Improving Outcomes for Individuals, Families, and Agencies by Recognizing Fetal Alcohol Spectrum Disorders (FASD) and Modifying Approaches Accordingly

Many individuals struggle in treatment, corrections, child welfare, income, housing and other systems of care.  Although they often have behaviors that appear to be willful and non-compliant, for those with fetal alcohol spectrum disorders (FASD), the behaviors are most often related to the effects of prenatal alcohol exposure on the developing brain.  As they are often bright and verbal, their FASD is not typically recognized and they fail in programs based on cognitive abilities and verbal processing.  This session examines the brain basis of FASD.  Understanding this is key to working successfully with these adults.  Behaviors frequently seen are discussed, a screen for identifying adults with a possible FASD or other subtle cognitive impairments that interfere with treatment success is presented, and strategies for modifying approaches, including evidence based practices such as motivational interviewing and individual and group therapy are highlighted.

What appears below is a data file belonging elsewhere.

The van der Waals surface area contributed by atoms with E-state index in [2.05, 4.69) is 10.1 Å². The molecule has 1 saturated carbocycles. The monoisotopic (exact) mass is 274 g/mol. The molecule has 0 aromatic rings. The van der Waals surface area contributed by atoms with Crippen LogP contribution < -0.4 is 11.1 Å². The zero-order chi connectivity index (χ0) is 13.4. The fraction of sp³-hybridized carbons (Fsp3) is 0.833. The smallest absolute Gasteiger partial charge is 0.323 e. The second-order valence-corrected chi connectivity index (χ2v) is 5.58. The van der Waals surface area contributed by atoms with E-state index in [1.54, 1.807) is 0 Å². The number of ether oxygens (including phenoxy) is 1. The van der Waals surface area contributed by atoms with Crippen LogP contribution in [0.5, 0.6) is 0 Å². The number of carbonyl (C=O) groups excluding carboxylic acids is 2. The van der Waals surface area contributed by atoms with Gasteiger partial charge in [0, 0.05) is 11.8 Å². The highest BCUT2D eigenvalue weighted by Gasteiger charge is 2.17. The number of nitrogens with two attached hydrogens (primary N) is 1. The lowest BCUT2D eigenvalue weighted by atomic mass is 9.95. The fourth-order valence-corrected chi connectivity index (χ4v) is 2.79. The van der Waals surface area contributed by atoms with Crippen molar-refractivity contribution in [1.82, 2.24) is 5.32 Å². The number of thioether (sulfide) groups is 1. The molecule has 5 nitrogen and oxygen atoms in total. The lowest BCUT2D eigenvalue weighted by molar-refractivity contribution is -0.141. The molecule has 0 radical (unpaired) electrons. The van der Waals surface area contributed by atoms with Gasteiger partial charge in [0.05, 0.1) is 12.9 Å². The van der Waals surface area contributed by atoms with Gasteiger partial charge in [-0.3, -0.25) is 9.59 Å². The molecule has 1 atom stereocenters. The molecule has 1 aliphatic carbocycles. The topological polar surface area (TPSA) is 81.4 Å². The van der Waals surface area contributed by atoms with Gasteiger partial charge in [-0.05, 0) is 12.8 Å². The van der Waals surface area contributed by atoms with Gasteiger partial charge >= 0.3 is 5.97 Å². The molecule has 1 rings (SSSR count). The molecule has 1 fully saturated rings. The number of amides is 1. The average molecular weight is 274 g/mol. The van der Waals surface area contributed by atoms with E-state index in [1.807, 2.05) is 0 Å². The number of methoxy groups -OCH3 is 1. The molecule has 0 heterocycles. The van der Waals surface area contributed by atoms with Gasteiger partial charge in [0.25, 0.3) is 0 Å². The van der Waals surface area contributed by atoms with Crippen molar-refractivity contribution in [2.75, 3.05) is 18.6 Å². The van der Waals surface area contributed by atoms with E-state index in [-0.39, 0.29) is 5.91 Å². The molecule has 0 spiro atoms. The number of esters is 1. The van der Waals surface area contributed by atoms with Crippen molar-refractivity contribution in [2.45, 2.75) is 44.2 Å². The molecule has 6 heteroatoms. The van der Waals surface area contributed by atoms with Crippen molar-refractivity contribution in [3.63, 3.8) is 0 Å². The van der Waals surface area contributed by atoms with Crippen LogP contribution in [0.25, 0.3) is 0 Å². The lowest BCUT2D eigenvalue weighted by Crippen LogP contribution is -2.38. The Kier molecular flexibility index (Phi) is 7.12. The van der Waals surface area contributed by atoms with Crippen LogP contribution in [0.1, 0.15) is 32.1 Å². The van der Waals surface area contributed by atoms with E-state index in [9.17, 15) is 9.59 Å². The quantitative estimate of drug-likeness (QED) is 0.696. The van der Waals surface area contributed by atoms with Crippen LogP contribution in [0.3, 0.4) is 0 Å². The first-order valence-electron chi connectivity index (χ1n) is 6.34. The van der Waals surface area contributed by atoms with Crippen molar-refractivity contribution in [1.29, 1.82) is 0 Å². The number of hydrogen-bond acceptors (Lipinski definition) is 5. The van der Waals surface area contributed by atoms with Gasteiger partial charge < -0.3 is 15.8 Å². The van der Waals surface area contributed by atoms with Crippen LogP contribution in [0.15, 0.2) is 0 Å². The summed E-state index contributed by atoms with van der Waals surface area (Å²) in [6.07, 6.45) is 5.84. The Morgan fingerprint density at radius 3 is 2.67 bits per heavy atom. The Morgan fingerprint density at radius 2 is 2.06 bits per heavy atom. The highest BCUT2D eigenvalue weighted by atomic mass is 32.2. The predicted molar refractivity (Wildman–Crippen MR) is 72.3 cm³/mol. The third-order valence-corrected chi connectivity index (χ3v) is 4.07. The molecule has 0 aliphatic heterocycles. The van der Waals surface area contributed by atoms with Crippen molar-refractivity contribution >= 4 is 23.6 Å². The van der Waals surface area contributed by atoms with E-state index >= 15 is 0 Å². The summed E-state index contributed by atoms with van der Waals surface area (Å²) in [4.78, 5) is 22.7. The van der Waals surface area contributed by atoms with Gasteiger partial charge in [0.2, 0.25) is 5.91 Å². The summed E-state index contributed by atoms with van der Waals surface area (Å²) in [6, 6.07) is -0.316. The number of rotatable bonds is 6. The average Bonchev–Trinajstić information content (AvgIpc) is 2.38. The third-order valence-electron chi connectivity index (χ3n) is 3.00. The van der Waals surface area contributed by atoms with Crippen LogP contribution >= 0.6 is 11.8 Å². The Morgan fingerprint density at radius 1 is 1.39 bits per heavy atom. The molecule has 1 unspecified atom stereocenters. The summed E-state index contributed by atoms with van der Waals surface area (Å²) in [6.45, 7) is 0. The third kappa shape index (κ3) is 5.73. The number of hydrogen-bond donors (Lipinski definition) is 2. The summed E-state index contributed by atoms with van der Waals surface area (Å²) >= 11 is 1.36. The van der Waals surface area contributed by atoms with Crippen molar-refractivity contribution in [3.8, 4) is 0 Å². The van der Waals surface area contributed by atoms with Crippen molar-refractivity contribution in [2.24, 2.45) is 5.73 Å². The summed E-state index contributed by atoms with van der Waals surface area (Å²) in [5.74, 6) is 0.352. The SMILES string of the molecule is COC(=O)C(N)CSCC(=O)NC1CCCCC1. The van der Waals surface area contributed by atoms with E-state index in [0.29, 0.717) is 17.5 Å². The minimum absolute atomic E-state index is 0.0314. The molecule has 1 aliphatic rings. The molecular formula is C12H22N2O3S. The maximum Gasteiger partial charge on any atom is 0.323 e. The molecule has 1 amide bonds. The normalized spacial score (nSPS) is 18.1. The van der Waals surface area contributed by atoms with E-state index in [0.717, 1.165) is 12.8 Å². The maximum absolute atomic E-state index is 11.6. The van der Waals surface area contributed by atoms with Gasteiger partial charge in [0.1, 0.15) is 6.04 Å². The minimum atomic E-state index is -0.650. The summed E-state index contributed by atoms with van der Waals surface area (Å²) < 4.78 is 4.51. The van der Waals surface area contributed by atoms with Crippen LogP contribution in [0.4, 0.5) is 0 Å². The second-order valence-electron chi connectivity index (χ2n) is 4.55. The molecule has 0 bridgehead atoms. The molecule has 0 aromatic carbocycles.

Participants will be able to:

  1. List brain structures impacted by prenatal alcohol exposure;
  2. Describe why behaviors identified as non-compliance and lack of motivation are actually due to brain processing issues and not willful choices in those with a fetal alcohol spectrum disorder;
  3. Examine a screen for identifying adults with a possible FASD;
  4. Identify modifications to approaches in treatment, housing, vocational services, and other systems for those with an FASD.

Who Should Attend? CEOs, COOs, clinicians, case workers, support coordinators, peers and other practitioners at the entry level, intermediate and advanced level of practice.